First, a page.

But this is not the end! On April 12, I start teaching another course: Augustine: The Major Works. This ten-week course will cover the major — that is, big and influential — works of St Augustine: Confessions, On Christian Teaching (De Doctrina Christiana), On the Trinity, and City of God as well as two shorter works on predestination because of how prominent the predestinarian debate is in Augustine’s legacy.

But what you’ll find in the rest of these works is the fact that Augustine is interested in far more than predestination, and he has some important things to say — some original to himself, some expressed by him very well, some simply ancient orthodoxy. Reading St Augustine is basically a theological education in itself, exposing you to Trinitarian theology, Christology, the question of salvation, ethics at large, specific ethical questions, the Eucharist, the creation of the world, the redemption of the world, exegetical method, semiotics, mysticism, prayer, memory, the will, the idea of eternity, angelology and demonology, just war theory, theology of history, and so forth.

Besides, St Augustine is the biggest, most influential theologian of the ancient Latin church. He is the father of both Protestantism and Roman Catholicism, with a diverse legacy visible in Martin Luther and the Book of Common Prayer on the one hand and St Teresa of Avila and Robert Bellarmine on the other.

I’m teaching a course about Nicaea

The Council of Nicaea
Council of Nicaea, St Sozomen’s Church, Galata, Cyprus

I am teaching this term — “The Theological World of the Nicene Controversy.” It’s an online course with the Davenant Institute, and you can read the official description here. When I approached this course, I did not want it to be simply the fourth century, nor simply, “How did the Arian/Nicene controversy get resolved?”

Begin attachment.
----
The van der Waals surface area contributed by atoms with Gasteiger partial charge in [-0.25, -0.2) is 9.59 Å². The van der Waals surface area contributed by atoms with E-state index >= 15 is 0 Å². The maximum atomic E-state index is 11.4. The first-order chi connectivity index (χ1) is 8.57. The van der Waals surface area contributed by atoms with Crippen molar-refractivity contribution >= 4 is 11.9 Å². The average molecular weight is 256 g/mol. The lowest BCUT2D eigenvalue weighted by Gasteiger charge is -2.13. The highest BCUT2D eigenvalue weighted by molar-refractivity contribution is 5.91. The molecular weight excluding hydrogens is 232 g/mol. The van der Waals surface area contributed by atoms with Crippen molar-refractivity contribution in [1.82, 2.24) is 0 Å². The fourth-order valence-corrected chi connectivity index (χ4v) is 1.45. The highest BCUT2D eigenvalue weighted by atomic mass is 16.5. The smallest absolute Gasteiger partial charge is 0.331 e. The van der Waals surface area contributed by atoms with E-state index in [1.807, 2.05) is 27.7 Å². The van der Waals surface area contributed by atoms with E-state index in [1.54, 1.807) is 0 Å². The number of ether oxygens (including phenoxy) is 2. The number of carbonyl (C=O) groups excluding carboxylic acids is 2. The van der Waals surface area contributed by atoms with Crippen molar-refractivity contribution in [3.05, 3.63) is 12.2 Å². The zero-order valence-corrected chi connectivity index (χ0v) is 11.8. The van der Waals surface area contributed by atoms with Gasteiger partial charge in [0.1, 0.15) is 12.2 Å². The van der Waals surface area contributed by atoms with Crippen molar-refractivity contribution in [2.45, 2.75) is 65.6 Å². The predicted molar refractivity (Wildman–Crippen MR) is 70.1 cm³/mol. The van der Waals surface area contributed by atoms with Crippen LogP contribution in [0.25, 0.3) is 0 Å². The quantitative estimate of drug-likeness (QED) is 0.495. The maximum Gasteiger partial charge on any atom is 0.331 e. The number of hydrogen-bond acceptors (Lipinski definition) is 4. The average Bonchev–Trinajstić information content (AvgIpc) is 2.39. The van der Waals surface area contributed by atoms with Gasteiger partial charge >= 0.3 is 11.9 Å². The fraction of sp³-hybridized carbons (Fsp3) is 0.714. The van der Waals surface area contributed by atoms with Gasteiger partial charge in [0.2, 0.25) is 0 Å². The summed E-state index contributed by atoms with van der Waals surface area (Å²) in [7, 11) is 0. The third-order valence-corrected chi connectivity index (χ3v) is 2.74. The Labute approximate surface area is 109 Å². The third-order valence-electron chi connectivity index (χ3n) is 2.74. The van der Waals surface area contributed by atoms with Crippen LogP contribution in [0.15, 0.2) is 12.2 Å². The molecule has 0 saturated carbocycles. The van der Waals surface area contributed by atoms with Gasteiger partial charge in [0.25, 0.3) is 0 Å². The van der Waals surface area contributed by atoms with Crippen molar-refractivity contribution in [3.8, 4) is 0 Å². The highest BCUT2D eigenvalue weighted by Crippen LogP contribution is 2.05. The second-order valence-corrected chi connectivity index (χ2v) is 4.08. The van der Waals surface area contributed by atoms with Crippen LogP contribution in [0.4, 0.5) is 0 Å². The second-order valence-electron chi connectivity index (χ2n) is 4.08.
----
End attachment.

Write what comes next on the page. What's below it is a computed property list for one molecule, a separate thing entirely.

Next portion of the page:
As a scholar who has spent a lot of time working with the Council of Chalcedon, I wanted this course to demonstrate how the questions being debated from the time of Nestorius’ episcopate to the Council of Chalcedon in 451 were questions embedded in the thought of earlier thinkers, so I wanted to see the course reach a terminus of at least 451.

I also did not want anyone to get the idea that in 381 everything was settled. So extending to 451 helps finish off the Nicene narrative and push us onwards. Of course, the Council of Chalcedon opens up new cans of worms and results, ultimately, in new schisms and all sorts of things going a bit belly-up. There are no living ecclesiastical bodies directly descended from the Council of Ariminum or from Eunomius of Cyzicus, but the opponents of Chalcedon have a strong presence in the Middle East and count themselves part of apostolic succession.

And they all accept the Council of Nicaea.

Anyway, this, perhaps, wider temporal boundary than usual meant that some authors you might expect — Sts Ambrose of Milan and John Chrysostom, for example — are not covered in depth. Alas, such decisions must be made in a ten-week course.

I also wanted to assign entire works of substance, if possible, and not just excerpts or bits of sermons. I want my students to grapple with the tedious parts of ancient theological works as well as the parts of longer treatises that are interesting but may never make an anthology of texts on the Trinitarian or Christological debates. So they are reading all of St Athanasius’ On the Incarnation, all of St Basil’s On the Holy Spirit, all five “Theological Orations” of St Gregory of Nazianzus (“the Theologian”), etc.